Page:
Last Sunday, I traveled to Columbus, Ohio with a new friend to “find my village” at one of January Harshe’s Birth Without Fear meet-ups. The meet-ups are a lot smaller and far more intimate gatherings (30-40 people) than the conferences January also puts on throughout the year, but the authenticity and intensity of her speeches are of the same caliber.
She spoke of her 6 labors and 6 deliveries, of loss, of being humbled by parenting and life in general. She impressed upon us the importance of finding our villages of women for support and camaraderie and to not be complacent with only having those kinds of villages exist on screens- that we need more real life interactions to be healed and whole again. She explained what it meant to truly live and birth without fear.
“To birth [and live] without fear doesn’t mean that you won’t be afraid. It means you allow yourself to process everything: let the fears come up, assess where they came from (is this my instincts? is this something I read from a book or heard from a friend or read online?) and then walk through them one at a time.”
The 5 Most Impactful Lessons I’ve Learned
from January Harshe
1. Let your husband be your bulldog.
“Let your husbands hold space and hold ground.”
Husband, spouse, significant other, wife, doula, whoever you’ve chosen to be your support person during labor and delivery, choose wisely, trust them, and let them advocate for you. As a person who loves you and has (hopefully) spoken with you in depth about your wishes and feelings regarding choices during labor and delivery, let them fight for what you want or need. You’re busy preparing to push a human being into the world; let them hold space, stand their ground, get things done while you focus on laboring.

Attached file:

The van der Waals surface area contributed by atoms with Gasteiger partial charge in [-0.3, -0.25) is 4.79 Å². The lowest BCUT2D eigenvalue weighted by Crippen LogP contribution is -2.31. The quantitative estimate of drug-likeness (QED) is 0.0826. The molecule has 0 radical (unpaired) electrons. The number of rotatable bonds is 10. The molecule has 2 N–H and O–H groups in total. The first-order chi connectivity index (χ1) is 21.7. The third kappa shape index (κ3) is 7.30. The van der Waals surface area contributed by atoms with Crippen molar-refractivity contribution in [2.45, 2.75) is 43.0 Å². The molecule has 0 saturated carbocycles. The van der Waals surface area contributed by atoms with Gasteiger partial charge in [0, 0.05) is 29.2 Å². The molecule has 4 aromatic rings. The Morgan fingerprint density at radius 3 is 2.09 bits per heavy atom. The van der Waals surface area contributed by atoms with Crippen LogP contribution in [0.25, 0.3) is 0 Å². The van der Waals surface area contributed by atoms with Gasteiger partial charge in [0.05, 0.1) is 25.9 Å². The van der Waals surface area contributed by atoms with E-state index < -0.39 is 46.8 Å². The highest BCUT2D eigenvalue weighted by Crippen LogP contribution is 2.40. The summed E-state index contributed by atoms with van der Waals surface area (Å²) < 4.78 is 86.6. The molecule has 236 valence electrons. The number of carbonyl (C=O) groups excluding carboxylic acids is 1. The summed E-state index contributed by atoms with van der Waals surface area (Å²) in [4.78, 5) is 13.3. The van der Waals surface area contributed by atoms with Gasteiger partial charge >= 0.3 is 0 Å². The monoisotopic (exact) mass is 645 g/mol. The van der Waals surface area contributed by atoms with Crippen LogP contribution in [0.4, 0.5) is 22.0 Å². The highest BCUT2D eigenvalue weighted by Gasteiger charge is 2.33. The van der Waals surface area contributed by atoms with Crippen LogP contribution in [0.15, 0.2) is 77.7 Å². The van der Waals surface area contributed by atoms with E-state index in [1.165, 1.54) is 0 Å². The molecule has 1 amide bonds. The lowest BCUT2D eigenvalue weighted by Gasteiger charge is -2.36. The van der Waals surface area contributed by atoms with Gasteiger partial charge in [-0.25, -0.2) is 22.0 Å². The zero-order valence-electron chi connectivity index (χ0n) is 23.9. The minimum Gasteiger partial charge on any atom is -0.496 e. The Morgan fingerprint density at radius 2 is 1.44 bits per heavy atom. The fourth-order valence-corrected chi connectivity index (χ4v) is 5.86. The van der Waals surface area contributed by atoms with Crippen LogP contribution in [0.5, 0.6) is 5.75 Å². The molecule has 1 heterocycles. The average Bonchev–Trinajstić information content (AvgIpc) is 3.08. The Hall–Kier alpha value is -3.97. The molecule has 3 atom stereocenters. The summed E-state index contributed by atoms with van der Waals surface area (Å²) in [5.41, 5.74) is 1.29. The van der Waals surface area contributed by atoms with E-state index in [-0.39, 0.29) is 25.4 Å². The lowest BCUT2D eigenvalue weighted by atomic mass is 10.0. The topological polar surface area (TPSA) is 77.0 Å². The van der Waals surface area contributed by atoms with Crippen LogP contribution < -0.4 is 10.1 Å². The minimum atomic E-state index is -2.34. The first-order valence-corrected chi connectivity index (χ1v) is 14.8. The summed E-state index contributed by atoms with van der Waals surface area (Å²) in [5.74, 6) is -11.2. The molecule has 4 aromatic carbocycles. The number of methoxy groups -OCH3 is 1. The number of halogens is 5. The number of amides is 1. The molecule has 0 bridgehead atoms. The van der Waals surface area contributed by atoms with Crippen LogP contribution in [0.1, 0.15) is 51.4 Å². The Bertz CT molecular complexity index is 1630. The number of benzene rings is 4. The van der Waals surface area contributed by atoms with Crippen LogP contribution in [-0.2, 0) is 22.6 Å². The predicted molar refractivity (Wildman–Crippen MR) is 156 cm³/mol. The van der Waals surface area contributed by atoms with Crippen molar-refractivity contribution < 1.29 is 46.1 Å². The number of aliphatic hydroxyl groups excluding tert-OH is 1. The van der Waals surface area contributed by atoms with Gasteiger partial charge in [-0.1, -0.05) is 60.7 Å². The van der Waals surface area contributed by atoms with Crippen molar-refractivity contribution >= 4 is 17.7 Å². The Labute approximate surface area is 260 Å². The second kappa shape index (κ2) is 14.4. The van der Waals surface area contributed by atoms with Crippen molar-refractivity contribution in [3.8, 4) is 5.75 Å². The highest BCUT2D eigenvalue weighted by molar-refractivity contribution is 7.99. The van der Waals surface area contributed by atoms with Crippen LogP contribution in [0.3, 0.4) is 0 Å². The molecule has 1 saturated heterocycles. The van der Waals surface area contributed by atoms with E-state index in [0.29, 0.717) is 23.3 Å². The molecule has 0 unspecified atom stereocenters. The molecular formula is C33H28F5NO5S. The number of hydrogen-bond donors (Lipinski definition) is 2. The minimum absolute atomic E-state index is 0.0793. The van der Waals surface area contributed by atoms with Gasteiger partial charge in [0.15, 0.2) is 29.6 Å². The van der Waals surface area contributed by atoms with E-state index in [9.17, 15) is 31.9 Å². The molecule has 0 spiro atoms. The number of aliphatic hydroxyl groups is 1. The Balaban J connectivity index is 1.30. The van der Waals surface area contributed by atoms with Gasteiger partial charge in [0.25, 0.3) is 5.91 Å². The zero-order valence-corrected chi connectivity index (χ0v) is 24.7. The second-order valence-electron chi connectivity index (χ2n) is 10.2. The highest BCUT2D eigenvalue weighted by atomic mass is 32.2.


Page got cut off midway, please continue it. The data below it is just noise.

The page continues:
January asked the husbands in the room, “Do you care about making friends in the hospital? No? Good.” Even if your husband is generally a passive and non-confrontational person, he can turn papa bear in a heartbeat if you let him defend you and your baby and your choices as a family if the need arises. Don’t take away his power by always deferring to the staff or second guessing him. It’s okay to let go and trust him to do what is best for you and your family together, just as you trust your care provider to act effectively in an emergency medical situation.